-- Thermo Tech Technologies Inc., a Canadian waste-management company, is poised to become a major player in organic recycling. In late March, the company announced plans for its first U.S. plant, to be located in Detroit, as well as facilities in Europe and Southeast Asia. The company's system uses microbes to convert organic food waste and sludge into high-energy feed supplements and soil fertilizers.
-- For the first time ever, revenues from sales of digital cameras, estimated to reach $1.9 billion by yearend, will surpass those of traditional film cameras. That's cause for concern among film makers, including Eastman Kodak Co. and Japan's Fuji Photo Film Co. Corporate execs are adamant that camera film won't disappear in the near future. Still, to hedge their bets, each has developed its own line of disposable products. And Kodak last year introduced its first photo-quality inkjet printer to challenge rival Hewlett-Packard Co.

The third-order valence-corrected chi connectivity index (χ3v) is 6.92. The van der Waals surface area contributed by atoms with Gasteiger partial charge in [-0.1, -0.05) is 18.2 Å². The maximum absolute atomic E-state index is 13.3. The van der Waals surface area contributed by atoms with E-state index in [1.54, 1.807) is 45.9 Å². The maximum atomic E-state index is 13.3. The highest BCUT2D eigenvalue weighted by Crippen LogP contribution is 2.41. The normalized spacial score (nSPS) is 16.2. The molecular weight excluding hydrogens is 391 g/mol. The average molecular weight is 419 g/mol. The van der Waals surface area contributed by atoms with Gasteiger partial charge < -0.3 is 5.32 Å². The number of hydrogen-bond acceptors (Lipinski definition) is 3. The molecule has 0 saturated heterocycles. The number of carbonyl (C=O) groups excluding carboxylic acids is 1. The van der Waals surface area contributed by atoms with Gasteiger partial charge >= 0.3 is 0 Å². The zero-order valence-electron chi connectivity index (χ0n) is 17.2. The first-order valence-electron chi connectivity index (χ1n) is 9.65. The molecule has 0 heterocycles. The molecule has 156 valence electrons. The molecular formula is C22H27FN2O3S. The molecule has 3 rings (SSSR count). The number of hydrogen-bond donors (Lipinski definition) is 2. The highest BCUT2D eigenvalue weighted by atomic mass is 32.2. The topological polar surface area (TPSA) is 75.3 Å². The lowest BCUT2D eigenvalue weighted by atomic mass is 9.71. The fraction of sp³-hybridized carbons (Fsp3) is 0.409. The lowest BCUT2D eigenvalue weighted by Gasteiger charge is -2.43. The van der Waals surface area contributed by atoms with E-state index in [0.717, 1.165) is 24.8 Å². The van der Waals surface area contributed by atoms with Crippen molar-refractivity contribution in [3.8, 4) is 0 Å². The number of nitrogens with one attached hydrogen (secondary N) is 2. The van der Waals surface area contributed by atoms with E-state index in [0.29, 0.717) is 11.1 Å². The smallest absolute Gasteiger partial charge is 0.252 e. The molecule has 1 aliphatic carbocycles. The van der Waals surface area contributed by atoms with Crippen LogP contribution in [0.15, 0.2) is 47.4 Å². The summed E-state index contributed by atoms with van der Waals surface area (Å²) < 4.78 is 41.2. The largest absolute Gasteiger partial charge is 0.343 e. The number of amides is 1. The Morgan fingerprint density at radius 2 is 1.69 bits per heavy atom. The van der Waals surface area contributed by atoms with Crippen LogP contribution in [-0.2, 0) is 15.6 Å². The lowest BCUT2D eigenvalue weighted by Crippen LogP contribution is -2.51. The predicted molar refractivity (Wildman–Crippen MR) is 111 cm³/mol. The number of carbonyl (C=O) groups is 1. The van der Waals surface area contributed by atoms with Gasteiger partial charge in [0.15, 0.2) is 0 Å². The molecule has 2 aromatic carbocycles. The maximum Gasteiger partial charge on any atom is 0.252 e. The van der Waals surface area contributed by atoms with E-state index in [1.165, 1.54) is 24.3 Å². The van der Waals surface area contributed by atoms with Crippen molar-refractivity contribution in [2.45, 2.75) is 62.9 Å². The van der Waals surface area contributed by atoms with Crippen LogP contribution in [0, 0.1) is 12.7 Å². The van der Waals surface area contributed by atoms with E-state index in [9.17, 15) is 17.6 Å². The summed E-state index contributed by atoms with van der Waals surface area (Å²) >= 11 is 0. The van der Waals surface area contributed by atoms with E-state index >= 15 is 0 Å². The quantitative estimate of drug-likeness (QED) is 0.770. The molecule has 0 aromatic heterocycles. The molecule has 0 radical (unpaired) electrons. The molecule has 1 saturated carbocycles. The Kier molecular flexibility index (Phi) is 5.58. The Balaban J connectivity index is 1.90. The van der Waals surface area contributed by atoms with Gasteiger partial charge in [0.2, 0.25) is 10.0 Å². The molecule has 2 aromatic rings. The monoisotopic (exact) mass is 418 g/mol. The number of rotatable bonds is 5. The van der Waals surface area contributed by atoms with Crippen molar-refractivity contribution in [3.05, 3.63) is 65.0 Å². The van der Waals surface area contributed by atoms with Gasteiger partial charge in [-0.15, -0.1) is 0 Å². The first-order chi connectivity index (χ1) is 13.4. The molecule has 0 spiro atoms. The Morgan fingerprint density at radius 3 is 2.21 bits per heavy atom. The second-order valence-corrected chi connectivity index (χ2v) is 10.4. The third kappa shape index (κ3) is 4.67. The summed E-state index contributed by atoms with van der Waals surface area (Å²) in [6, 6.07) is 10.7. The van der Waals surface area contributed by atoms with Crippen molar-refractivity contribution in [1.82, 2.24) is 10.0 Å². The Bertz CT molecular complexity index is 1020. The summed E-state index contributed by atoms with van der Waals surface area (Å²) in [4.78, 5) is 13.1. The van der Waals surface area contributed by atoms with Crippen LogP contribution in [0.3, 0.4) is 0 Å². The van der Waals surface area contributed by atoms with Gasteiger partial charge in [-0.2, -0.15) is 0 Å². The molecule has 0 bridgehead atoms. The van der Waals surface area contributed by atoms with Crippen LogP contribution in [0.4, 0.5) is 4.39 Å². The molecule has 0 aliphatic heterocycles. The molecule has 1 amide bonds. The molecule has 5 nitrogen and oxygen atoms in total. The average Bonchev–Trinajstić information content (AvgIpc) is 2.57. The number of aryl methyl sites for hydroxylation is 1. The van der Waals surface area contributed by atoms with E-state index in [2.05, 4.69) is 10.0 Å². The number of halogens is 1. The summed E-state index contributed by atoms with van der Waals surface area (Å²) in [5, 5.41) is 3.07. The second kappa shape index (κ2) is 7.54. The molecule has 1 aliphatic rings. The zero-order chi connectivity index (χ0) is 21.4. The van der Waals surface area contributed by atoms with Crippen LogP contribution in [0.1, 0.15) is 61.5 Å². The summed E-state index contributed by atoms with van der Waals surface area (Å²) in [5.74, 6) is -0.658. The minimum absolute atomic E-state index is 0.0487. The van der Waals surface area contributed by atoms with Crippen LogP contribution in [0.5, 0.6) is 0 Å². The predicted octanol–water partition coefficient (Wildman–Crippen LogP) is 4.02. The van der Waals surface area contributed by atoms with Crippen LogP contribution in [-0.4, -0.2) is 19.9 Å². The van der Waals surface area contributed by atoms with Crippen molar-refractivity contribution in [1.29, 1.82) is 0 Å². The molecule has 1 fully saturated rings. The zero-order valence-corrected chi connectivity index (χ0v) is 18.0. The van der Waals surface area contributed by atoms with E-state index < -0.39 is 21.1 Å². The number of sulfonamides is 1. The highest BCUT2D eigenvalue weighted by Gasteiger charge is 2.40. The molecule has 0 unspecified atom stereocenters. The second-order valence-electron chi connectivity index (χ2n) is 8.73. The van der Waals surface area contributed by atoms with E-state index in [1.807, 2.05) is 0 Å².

-- Today's laptops and handheld devices use liquid-crystal displays (LCDs) to project light from an interior bulb onto the screen of the device. The problem is the process wastes a lot of battery power. A Cleveland company, Trivium Technologies Inc., may have a solution. It has developed a novel thin-polymer film that brightens the screens of handhelds by 400% and doubles battery life. The company plans to introduce a commercial version by 2001.